One project the Think Make Create lab offers is geared toward teaching elementary school-age children basic robotics. Using a tiny motor, a battery, and a toothbrush head, kids can create a micro robot.
Lanigan says relationships with education entities and schools have been vital to Gizmo since its inception in 2014. More than 500 educators in North Idaho have worked with the nonprofit, she says.
A significant part of Gizmo’s efforts to work with local schools and homeschooled students has been promoting Gizmo’s lending library, she says. The library contains hundreds of items members can go online to rent, including tabletop laser cutters, books about coding, materials to create mini robots, and microscopes.
“We want to get into the hands of educators items that they otherwise wouldn’t have access to,” Lanigan says.
Lanigan hopes to find enough grant funding to purchase a vehicle dedicated to pulling the trailer.
Lanigan estimates 60-70% of the nonprofit’s $140,000 annual budget comes from grants.
Memberships provide roughly 20% of Gizmo’s total funding, Lanigan says.
Gizmo offers memberships for high school and college students priced at $36 per month for eight hours per month of time with tools. For community members, a “tinker” membership costs $48 for eight hours of tool time, a “maker” membership is $68 for 20 hours of tool time per month, and a pro membership allows members unlimited tool access for $110 per month. A family membership allows a household up to 40 hours with tools for $108 per month.
Corporate memberships, which provide unlimited tool time for up to three people from a business, cost $200 per month. Lanigan says some entrepreneurs use Gizmo tools in their prototyping process, while others go to Gizmo to work on their side gig.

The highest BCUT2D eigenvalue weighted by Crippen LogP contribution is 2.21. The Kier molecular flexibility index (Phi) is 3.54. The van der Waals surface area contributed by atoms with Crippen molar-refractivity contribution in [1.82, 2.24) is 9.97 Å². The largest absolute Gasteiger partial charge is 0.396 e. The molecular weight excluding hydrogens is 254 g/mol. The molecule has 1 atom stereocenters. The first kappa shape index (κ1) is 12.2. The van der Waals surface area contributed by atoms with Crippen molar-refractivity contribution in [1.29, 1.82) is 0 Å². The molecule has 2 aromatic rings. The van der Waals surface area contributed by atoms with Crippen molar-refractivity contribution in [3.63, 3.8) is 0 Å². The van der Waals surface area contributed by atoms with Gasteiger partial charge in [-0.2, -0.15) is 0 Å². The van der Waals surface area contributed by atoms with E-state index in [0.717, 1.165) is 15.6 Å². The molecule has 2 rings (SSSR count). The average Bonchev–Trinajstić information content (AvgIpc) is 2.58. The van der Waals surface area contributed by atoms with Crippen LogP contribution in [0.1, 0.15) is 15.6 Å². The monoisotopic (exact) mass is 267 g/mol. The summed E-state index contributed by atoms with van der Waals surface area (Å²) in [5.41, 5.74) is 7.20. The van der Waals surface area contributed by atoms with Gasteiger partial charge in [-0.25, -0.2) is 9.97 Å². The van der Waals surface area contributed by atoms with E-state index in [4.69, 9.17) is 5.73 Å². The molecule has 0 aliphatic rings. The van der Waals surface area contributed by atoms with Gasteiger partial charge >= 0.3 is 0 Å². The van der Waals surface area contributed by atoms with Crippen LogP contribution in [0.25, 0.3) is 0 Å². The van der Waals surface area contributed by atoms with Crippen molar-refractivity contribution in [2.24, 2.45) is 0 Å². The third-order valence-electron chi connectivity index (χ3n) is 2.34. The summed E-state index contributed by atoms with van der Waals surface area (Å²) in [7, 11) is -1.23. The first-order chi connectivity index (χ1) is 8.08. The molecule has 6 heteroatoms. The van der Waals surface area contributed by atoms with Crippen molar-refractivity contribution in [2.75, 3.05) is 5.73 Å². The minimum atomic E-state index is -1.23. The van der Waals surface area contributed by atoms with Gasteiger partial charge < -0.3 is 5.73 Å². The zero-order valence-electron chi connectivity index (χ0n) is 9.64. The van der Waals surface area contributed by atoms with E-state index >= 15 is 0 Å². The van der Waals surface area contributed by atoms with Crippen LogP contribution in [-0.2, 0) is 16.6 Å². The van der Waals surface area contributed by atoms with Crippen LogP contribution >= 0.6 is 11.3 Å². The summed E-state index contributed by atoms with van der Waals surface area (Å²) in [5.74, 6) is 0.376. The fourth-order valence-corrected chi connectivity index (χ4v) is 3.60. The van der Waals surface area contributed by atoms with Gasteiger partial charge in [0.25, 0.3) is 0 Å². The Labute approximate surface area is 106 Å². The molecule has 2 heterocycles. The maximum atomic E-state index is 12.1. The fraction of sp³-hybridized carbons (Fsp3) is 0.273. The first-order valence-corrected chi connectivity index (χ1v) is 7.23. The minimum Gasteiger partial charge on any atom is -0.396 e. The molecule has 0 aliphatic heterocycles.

“We have a lot of folks who have Etsy shops and have found that, rather than hand-cutting something, it makes a lot more sense to be able to come here and be able to produce way more of whatever it is they’re creating,” Lanigan says.
People who are interested in becoming a member at Gizmo must first complete either a class or a mentor hour, in which they work with a Gizmo employee mentor or a volunteer mentor to get certified in using certain tools safely.
The length of time spent with a mentor depends on the skill someone wants to learn and their prior experience, Lanigan says. Someone who’s already familiar with a tool can sometimes demonstrate proficiency in about 15 minutes, while other mentors can spend up to two hours teaching someone who’s new to a certain tool.
After they’re certified, people can become a member. Any member already certified can ask for additional time with a mentor, Lanigan says.
Gizmo’s membership rate suffered during the pandemic. Lanigan says about 70 people are currently members--half the number of members Gizmo had in 2019. Membership numbers are rebounding, however; Lanigan says about a dozen new members joined in October.
Gizmo currently has five employees. Lanigan says that’s the most employees the nonprofit has ever had. Historically, Gizmo has relied on volunteers in addition to its executive director to provide mentorship and classes.
About a dozen people regularly volunteer at Gizmo, Lanigan says.
Gizmo initially was established in a smaller, roughly 1,100-square-foot space on Fourth Street in downtown Coeur d’Alene, Lanigan says. The nonprofit moved to its current space in 2017.